Soutra Aisle
Soutra Aisle

The Soutra Aisle is all that remains of one of the largest and most important medieval hospitals in Scotland. The House of the Holy Trinity at Soutra was founded around 1160 by Malcolm IV as an Augustinian hospital, monastery, and church serving travellers, the poor, the sick, and the aged.

The site for such a grand hospital might seem odd at first glance, but the monastery was sited beside Dere Street, the old Roman road which was still the main road linking Northumberland with south-east Scotland well into the medieval period.

The Soutra Hospital enclosed an area of over 700 square metres, making it perhaps the largest medieval hospital in the country, and certainly one of the best endowed. Such a large establishment requires a large amount of money to operate, and Soutra was well provided for; Malcolm granted the Augustinians large estates, and this revenue was augmented by grants from grateful benefactors.

But what goes up must come down, and in the case of Soutra, the 'down' was abrupt and catastrophic. In 1460 the Master of the hospital was one Stephen Fleming. Fleming was accused of a variety of offences and reported to Papal authorities. The Scottish Crown seized Soutra's estates and granted them to Trinity College Hospital in Edinburgh.

Ironically, it was the grant of these rich estates that enabled Trinity to create a legacy of medical research and practice for which Edinburgh became famous. But the loss of revenue proved a dreadful blow for Soutra. From an international centre for medical care, it lapsed into a local charitable establishment, in which feeble state it lasted until about 1650.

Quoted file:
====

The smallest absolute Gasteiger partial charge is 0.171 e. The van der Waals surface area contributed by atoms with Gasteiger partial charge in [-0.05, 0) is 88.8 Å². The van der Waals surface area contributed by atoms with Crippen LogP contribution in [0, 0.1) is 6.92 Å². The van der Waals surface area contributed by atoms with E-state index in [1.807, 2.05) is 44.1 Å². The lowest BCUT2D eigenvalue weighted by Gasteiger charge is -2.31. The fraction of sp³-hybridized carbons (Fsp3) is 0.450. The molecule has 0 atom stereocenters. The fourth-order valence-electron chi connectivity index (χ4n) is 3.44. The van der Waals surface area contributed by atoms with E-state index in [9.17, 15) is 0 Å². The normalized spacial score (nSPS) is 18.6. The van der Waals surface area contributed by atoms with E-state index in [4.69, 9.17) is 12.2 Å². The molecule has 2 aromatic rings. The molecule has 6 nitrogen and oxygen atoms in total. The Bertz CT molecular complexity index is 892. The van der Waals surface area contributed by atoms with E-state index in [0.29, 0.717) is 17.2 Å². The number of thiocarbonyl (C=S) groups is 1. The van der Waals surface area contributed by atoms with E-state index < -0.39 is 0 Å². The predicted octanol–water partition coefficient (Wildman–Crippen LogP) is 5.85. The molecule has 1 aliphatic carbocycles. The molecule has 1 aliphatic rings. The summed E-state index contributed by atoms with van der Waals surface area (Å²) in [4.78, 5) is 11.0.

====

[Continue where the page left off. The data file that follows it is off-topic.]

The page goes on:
The Aisle from the south
The Aisle from the south

The famous hospital and monastic buildings might have been lost forever, but in 1686 the Pringle family of Soutra/Beatman's Acre decided to use part of the church as a family burial vault. Only this small section of the original monastic church remains to give us some sense of what the original medieval hospital must have been like.

The nature of that hospital has been the subject of an ongoing 'archeo-medical' research project, which in layman's terms means that historians have been digging up the site and seeing what the remains can tell them about medieval medical practices. Results so far show that medicinal products from all over the world were used here, including hemlock, opium poppy, cloves, and black henbane.

The old Roman road of Dere Street passes beside Soutra Aisle on its way from Corbridge, Northumberland, to Cramond on the Firth of Forth. This stretch is one of the best-preserved sections of the road.

Visiting Soutra Aisle

Though the Aisle is signposted from the A68, the actual site is poorly signed - we drove right past it before realising that what we thought was a cattle byre was actually the Aisle. An unsigned parking area is in a wooded clearing about 100 yards south of the Aisle, across the road. There is a very, very thorough information panel, explaining the history and significance of the Soutra site.

One point that the information board was at pains to point out is that the Aisle we see today is NOT the remnants of the medieval hospital or church, as is sometimes claimed. Rather, it is a burial aisle built using a small amount of medieval masonry from those buildings (perhaps 10%) mixed with local rubble. It is useful to point out that the Aisle is generally locked, so you cannot go inside; you have to be content with peering through the iron gate into the dim interior.

A short trail downhill, near the parking area, leads to the site of Dere Street Roman road, though in truth the road is not easy to pick out amid the bumps and lumps in the farm field!